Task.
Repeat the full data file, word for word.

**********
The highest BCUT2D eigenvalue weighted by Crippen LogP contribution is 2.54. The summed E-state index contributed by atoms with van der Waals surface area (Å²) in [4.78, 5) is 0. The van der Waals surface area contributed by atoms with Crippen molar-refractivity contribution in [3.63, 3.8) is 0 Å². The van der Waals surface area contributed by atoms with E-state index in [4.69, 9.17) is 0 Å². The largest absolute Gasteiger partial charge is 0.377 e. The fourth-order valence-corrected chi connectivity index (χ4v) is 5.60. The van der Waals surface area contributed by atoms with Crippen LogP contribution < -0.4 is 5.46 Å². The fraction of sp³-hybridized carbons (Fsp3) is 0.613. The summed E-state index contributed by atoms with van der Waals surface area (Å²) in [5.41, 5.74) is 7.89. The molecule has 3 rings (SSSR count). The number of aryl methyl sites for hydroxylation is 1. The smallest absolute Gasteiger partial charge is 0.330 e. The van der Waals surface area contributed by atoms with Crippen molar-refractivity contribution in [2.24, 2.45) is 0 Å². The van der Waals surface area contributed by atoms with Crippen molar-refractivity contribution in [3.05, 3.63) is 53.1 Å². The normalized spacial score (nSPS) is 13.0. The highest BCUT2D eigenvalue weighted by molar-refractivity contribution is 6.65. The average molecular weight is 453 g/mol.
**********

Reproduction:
The highest BCUT2D eigenvalue weighted by Crippen LogP contribution is 2.54. The summed E-state index contributed by atoms with van der Waals surface area (Å²) in [4.78, 5) is 0. The van der Waals surface area contributed by atoms with Crippen molar-refractivity contribution in [3.63, 3.8) is 0 Å². The van der Waals surface area contributed by atoms with E-state index in [4.69, 9.17) is 0 Å². The largest absolute Gasteiger partial charge is 0.377 e. The fourth-order valence-corrected chi connectivity index (χ4v) is 5.60. The van der Waals surface area contributed by atoms with Crippen LogP contribution < -0.4 is 5.46 Å². The fraction of sp³-hybridized carbons (Fsp3) is 0.613. The summed E-state index contributed by atoms with van der Waals surface area (Å²) in [5.41, 5.74) is 7.89. The molecule has 3 rings (SSSR count). The number of aryl methyl sites for hydroxylation is 1. The smallest absolute Gasteiger partial charge is 0.330 e. The van der Waals surface area contributed by atoms with Crippen molar-refractivity contribution in [2.24, 2.45) is 0 Å². The van der Waals surface area contributed by atoms with Crippen molar-refractivity contribution in [3.05, 3.63) is 53.1 Å². The normalized spacial score (nSPS) is 13.0. The highest BCUT2D eigenvalue weighted by molar-refractivity contribution is 6.65. The average molecular weight is 453 g/mol.